Pixel Recorder 4.2 Rolling Out to Supported Devices, Can Automatically Detect and Label Each Speaker

Pixel Recorder can now identify multiple persons in an audio recording, and Google says the identification is done on the device.

Pixel Recorder 4.2 Rolling Out to Supported Devices, Can Automatically Detect and Label Each Speaker

Googles Pixel Recorder app has been updated to version 4.2

Highlights

  • The update can automatically label individual speakers in the transcript
  • Is currently available on Tensor-powered Pixel devices
  • Pixel Recorder also comes with a handy transcription editing tool

After announcing the new feature coming to its Pixel Recorder app at its October event, Google has now begun the roll out of a new feature that can automatically detect and label each speaker when recording. Tagged as version 4.2, the update has started rolling out via the Play Store to supported devices. This means that owners of recent Pixel smartphones will now be able to automatically identify the speakers in the transcript of a conversation recorded with the Pixel Recorder app.

The update adds plenty of smarts to the already impressive transcription capabilities of the Pixel Recorder app, available on recent models of Google's Pixel devices. The new feature, once activated, will identify individual speakers in a conversation and label them as Speaker 1, Speaker 2 and so on. Google in a post explains that compute models generated according to the voices detected in the recording “are stored temporarily on-device” until the labelling of the transcript is completed. Once the recording and processing of the transcript is complete (which happens in real-time) the voice models are deleted “within a few minutes”.

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The Pixel Recorder app will ask for user permissions before enabling the new feature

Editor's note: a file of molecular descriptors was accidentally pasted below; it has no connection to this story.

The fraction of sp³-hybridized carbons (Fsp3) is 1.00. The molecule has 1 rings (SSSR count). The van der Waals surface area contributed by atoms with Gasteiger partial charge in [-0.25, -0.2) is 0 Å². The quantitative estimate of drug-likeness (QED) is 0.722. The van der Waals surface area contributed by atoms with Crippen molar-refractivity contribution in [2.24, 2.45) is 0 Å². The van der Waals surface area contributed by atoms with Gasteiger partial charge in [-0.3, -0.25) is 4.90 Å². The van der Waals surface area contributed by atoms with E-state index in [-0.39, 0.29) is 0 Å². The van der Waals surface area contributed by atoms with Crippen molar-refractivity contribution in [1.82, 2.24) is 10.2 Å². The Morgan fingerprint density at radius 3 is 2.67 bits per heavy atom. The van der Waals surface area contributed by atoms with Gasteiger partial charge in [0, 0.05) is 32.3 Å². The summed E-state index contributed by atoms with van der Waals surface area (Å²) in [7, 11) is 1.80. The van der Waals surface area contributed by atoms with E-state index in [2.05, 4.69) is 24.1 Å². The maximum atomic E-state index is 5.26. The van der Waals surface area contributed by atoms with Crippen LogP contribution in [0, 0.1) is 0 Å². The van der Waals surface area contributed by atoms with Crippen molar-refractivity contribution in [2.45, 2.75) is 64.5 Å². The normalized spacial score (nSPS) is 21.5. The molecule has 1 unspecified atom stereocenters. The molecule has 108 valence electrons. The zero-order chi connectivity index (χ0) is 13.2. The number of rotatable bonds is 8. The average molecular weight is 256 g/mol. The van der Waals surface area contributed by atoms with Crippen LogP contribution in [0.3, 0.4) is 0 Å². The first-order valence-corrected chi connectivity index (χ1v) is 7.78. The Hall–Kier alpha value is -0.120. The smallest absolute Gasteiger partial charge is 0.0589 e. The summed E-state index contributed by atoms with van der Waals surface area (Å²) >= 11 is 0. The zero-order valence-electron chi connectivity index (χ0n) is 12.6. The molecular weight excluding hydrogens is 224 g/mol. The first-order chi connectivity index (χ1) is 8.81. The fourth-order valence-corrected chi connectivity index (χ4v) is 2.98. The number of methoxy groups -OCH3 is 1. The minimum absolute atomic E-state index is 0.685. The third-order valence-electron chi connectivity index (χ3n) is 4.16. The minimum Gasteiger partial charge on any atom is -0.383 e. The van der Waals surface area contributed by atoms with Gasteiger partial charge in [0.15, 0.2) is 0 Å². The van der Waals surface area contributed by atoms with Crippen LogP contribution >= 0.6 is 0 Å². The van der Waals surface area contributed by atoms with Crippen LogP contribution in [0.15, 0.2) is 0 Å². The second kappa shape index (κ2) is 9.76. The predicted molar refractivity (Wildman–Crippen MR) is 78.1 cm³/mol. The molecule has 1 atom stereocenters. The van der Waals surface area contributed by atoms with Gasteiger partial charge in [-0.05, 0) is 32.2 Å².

Once updated to the version 4.2, the Pixel Recorder app upon launch will ask if the user would like the new feature to be enabled. Once enabled, the detection and labelling takes place automatically. During the recording, the software generates compute models of the voices using machine learning and then gives each voice detected an identity by assigning a generic text label (Speaker 1, Speaker 2, etc.). It will then compare voices throughout the recording so ensure that the transcript can reflect which speaker said what, and when.

Speaker labels can also be switched off if a user does not wish to see them in the transcript. There is a handy transcription editing tool built-in that will also let users edit speaker labels (upon tapping on the speaker's name), create a new speaker name or even assign an already-identified speaker to the same passage.

Both of our Google Pixel 7, Pixel 7 Pro and our Pixel 6a review units have received the version 4.2 update and are showing the new detection and voice labelling feature. However, Pixel 4a has not been updated to the same and seems stuck at version 4.0.


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